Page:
People get into their vehicles every day to drive to work, the grocery store, mall, or pick up their kids. They trust their cars to get them to their destinations safely. And while there is always the risk of crashing every time a driver gets behind the wheel, no driver ever considers the possibility of a car fire.
Sadly, car fires claim innocent lives every year. Sometimes a fire can erupt following a car wreck, but in other circumstances, the car can catch on fire due to a manufacturing defect. Unfortunately, drivers never know if they are driving a defective car that has the potential for catching on fire until it is too late.
Many car manufacturers, including General Motors (GM), have been guilty of defects that have led to car fires, injuries and deaths. Recently, GM has been in the news again for the following:
Engine Fires in Older Cars
GM is recalling 1.4 million vehicles due to car fire hazards. Shockingly, most all of these cars have been previously fixed by dealers in 2007 and 2009. However, after the fix, 1,345 vehicles still caught on fire and 19 injuries were reported since the most recent recall was completed. Now this is GM’s third attempt at fixing the defect to stop car fire risks.
Previously, GM requested customers to not park their cars in their garages but to park their cars outside until they could get their vehicles fixed. This is “because drops of oil may be deposited on the hot exhaust manifold through hard braking, which can cause engine compartment fires,” said GM spokesman Alan Adler in an email to USA Today.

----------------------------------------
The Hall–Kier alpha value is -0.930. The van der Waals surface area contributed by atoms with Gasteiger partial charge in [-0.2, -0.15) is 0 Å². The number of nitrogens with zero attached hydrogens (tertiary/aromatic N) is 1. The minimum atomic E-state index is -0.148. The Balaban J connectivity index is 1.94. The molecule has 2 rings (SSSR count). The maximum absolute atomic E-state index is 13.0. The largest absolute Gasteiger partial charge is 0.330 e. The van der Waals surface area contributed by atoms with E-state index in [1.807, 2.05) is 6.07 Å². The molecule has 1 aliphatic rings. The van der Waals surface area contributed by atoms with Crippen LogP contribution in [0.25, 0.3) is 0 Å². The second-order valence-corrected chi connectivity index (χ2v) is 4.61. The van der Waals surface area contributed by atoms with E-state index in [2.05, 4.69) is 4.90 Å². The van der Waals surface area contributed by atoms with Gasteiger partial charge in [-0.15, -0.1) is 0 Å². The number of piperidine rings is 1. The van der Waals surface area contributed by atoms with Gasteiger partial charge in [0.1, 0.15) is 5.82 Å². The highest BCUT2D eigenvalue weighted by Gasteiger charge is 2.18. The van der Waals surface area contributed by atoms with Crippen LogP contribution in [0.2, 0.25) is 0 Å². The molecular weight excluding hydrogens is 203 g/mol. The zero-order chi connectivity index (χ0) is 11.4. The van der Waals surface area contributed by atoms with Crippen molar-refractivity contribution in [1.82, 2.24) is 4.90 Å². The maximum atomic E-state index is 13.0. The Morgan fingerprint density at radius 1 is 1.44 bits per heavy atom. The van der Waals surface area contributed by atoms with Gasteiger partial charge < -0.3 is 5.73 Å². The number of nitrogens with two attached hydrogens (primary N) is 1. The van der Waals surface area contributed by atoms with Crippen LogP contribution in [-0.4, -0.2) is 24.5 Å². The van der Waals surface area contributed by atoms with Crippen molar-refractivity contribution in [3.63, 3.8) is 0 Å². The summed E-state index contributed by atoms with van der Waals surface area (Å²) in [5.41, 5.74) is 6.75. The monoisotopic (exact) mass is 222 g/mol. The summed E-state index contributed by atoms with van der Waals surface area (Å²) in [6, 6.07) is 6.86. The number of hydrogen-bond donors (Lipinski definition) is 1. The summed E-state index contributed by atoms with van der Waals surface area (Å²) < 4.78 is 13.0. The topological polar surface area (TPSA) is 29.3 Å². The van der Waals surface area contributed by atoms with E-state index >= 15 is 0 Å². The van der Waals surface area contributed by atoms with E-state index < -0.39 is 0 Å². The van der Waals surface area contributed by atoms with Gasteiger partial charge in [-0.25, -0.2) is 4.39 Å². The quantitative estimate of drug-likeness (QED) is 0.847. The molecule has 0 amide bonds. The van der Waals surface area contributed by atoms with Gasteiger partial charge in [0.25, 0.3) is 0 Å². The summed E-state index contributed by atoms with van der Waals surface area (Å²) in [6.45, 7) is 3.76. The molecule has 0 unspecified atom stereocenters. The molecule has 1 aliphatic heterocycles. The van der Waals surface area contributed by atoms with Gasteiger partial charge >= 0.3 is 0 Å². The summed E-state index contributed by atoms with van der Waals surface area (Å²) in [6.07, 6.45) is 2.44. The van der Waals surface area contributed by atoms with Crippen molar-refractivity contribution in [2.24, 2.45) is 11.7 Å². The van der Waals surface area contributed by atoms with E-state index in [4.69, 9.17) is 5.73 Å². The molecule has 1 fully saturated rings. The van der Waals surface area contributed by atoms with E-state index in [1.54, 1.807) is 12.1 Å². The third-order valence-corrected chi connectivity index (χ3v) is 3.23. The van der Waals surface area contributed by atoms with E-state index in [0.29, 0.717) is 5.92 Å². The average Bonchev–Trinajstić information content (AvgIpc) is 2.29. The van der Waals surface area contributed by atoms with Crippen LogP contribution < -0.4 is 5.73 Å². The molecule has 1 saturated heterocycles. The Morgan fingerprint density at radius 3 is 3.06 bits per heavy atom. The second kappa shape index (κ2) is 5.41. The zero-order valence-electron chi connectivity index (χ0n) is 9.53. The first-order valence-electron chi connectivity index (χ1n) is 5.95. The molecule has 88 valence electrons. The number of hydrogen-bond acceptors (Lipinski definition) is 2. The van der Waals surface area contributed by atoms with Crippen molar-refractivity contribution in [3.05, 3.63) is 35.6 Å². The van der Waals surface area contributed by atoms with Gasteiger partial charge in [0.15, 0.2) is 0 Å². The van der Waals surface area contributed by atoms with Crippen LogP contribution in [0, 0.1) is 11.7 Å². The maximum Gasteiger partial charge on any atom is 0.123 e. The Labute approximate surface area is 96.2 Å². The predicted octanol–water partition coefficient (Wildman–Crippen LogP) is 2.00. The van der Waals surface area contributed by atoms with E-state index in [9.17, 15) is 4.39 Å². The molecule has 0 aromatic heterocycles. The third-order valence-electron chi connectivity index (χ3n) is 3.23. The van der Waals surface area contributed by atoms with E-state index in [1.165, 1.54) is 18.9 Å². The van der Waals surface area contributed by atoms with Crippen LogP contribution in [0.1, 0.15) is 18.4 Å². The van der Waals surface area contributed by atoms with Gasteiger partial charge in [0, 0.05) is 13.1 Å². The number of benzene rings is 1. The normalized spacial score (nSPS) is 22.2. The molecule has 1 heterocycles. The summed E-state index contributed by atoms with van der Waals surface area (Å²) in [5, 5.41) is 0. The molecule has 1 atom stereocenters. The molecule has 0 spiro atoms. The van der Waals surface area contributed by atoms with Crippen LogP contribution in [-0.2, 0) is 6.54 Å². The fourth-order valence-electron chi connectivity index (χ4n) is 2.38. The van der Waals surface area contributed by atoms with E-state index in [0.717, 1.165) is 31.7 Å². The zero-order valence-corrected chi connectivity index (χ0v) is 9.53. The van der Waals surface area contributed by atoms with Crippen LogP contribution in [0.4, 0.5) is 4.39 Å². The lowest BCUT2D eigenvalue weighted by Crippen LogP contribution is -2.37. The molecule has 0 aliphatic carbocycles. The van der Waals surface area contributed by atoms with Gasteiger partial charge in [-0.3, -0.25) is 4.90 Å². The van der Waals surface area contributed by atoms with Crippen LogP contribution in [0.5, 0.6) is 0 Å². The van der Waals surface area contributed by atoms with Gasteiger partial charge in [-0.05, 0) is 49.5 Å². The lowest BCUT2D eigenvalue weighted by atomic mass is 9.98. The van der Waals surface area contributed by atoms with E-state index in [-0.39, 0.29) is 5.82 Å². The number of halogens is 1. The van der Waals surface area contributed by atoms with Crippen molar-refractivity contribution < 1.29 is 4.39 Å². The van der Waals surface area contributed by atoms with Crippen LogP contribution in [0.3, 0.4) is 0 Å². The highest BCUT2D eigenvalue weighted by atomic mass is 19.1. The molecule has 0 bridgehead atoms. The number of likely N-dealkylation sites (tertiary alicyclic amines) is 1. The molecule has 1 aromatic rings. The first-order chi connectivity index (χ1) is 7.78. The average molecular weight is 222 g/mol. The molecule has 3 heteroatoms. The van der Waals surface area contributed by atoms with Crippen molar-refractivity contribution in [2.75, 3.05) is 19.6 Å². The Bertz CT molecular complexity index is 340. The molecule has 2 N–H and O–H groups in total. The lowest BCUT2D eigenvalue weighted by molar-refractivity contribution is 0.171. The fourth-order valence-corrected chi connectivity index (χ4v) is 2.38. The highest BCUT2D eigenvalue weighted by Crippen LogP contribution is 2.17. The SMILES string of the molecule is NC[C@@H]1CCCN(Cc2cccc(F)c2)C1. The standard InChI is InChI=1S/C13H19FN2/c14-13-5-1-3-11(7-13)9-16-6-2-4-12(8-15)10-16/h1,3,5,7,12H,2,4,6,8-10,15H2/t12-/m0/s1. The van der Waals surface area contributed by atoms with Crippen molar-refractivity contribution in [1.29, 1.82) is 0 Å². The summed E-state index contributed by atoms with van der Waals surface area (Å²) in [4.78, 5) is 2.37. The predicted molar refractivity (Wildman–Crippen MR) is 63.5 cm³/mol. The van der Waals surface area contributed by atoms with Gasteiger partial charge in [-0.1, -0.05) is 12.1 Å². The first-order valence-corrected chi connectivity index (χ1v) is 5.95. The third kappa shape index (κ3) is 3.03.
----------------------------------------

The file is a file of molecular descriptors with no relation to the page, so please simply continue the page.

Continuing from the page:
The vehicles involved in this recall include certain 1997-2004 Pontiac Grand Prix, 2000-2004 Chevrolet Impala, 1998-99 Chevrolet Lumina, 1998-2004 Chevrolet Monte Carlo, 1998-99 Oldsmobile Intrigue and 1997-2004 Buick Regal.
Electrical Fires in Newer SUVs
GM is recalling 32,000 SUVs due to the risk of a car fire from an electrical short with the windshield wipers. In fact, GM has told customers to not use their windshield wipers until they can get the problem fixed. The issue is a faulty wiper motor cover that allows some electrical terminals to come in contact with others. As a result, the wiper motor can overheat and cause a vehicle fire.
The cars involved in this recall include Buick Enclave, Chevrolet Traverse, and GMC Acadia SUVs from the 2016 model year. Although no vehicle fires have been reported outside of GMs plant, it is possible GM – as well as other car manufacturers – have other unknown defects that can cause car fires, injuries and deaths.
If you have suffered an injury in a car fire or a loved one has died in a GM vehicle crash and you believe the manufacturer is to blame, please call the Law Offices of David Benenfeld at 866-9 HELP NOW or 866-943-5766 today. You can speak with a knowledgeable personal injury lawyer in Fort Lauderdale in a free consultation to get your questions answered and learn more about your rights.